The fact-checking website is a project of Panos South Asia, the non-governmental media development organization for which I am executive director. Given the media landscape in most South Asian countries, where there’s too much reliance on anonymous sources and the prejudices of reporters too often show up in stories, fact-checking should have started here a long time ago. If the media’s credibility is questioned, its role as a watchdog suffers. Moreover, politicians in the region, like elsewhere, lie and make unfounded claims.
There have been plenty of stories for South Asia Check to take on. When there was confusion, even among lawmakers, about voting rules during the debate over a new constitution for Nepal, South Asia Check researched the questions and clarified the matter. The new constitution was approved in September, nine years after a Maoist insurgency ended.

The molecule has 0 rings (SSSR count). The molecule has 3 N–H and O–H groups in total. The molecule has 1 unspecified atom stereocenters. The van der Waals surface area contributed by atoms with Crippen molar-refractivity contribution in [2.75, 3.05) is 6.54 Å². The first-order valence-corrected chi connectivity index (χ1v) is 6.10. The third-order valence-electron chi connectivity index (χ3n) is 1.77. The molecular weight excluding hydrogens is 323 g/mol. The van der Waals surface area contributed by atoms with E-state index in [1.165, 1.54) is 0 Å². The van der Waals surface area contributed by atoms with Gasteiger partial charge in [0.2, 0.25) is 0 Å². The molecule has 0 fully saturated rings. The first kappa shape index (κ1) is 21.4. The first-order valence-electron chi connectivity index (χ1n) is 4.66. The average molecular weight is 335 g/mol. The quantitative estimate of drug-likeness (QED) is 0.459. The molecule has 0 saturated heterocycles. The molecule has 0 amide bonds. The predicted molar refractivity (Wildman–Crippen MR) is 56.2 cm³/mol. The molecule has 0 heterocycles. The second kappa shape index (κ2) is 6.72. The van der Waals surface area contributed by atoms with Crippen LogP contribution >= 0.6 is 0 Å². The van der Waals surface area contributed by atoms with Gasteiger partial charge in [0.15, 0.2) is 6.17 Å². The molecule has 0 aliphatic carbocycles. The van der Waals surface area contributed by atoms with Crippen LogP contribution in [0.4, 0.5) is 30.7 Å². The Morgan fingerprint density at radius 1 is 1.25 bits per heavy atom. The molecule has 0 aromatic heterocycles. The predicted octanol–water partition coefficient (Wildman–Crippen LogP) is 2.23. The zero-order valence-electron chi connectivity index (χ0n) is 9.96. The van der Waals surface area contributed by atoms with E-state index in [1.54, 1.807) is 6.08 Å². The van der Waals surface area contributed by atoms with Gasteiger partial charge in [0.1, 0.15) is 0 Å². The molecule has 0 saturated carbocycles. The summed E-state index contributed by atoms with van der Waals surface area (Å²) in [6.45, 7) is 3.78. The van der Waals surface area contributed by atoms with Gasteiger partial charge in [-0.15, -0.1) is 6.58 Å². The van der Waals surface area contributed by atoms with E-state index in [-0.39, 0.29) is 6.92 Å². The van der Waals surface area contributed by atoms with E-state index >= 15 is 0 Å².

Now readers themselves do fact-checking and draw our attention to it. We hope the spirit continues and more media outlets follow suit
I’m buoyed by the fact that readers have jumped in, asking us to fact-check claims and verify the authenticity of photographs. In response to one recent request concerning a sensitive subject, we examined how well indigenous groups living on the plains bordering India are represented in the legislature. On South Asia Check, we also track the use of anonymous sources on the front pages of some major daily newspapers in the region.
Here’s what has made us immensely proud of our work: Now readers themselves do fact-checking and draw our attention to it. We hope the spirit continues and more media outlets follow suit.
The website is still a work-in-progress, but signs are promising. I believe South Asia Check is strengthening transparency and accountability in politics, business, and media.